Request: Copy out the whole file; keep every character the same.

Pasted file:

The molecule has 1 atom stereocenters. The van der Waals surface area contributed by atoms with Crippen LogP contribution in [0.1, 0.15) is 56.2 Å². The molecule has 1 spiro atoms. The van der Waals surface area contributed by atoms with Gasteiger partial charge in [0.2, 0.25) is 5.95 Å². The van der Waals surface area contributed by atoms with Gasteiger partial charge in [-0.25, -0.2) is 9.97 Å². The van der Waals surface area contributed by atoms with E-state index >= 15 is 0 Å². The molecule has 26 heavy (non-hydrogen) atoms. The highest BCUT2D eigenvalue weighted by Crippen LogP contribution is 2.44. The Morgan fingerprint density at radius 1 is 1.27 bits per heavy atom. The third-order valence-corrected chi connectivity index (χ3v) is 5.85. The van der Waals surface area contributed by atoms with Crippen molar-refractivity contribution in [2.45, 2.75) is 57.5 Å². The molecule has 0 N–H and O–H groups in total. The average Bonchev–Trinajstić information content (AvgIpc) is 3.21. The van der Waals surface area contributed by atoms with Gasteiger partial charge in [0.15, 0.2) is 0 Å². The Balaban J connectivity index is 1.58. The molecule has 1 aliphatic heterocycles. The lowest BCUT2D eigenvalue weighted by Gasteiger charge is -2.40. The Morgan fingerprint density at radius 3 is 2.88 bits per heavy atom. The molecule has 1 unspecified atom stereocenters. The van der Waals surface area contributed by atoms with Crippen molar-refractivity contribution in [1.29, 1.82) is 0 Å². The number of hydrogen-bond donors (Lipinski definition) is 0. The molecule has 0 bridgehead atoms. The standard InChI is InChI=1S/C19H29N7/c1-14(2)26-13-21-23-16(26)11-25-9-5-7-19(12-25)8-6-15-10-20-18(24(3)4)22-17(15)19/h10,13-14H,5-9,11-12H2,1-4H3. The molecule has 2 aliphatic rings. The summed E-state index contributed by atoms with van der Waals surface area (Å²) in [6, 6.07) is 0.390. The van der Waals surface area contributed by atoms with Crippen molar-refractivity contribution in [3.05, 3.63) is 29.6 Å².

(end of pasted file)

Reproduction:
The molecule has 1 atom stereocenters. The van der Waals surface area contributed by atoms with Crippen LogP contribution in [0.1, 0.15) is 56.2 Å². The molecule has 1 spiro atoms. The van der Waals surface area contributed by atoms with Gasteiger partial charge in [0.2, 0.25) is 5.95 Å². The van der Waals surface area contributed by atoms with Gasteiger partial charge in [-0.25, -0.2) is 9.97 Å². The van der Waals surface area contributed by atoms with E-state index >= 15 is 0 Å². The molecule has 26 heavy (non-hydrogen) atoms. The highest BCUT2D eigenvalue weighted by Crippen LogP contribution is 2.44. The Morgan fingerprint density at radius 1 is 1.27 bits per heavy atom. The third-order valence-corrected chi connectivity index (χ3v) is 5.85. The van der Waals surface area contributed by atoms with Crippen molar-refractivity contribution in [2.45, 2.75) is 57.5 Å². The molecule has 0 N–H and O–H groups in total. The average Bonchev–Trinajstić information content (AvgIpc) is 3.21. The van der Waals surface area contributed by atoms with Gasteiger partial charge in [0.15, 0.2) is 0 Å². The Balaban J connectivity index is 1.58. The molecule has 1 aliphatic heterocycles. The lowest BCUT2D eigenvalue weighted by Gasteiger charge is -2.40. The Morgan fingerprint density at radius 3 is 2.88 bits per heavy atom. The molecule has 1 unspecified atom stereocenters. The van der Waals surface area contributed by atoms with Crippen molar-refractivity contribution in [1.29, 1.82) is 0 Å². The number of hydrogen-bond donors (Lipinski definition) is 0. The molecule has 0 bridgehead atoms. The standard InChI is InChI=1S/C19H29N7/c1-14(2)26-13-21-23-16(26)11-25-9-5-7-19(12-25)8-6-15-10-20-18(24(3)4)22-17(15)19/h10,13-14H,5-9,11-12H2,1-4H3. The molecule has 2 aliphatic rings. The summed E-state index contributed by atoms with van der Waals surface area (Å²) in [6, 6.07) is 0.390. The van der Waals surface area contributed by atoms with Crippen molar-refractivity contribution in [3.05, 3.63) is 29.6 Å².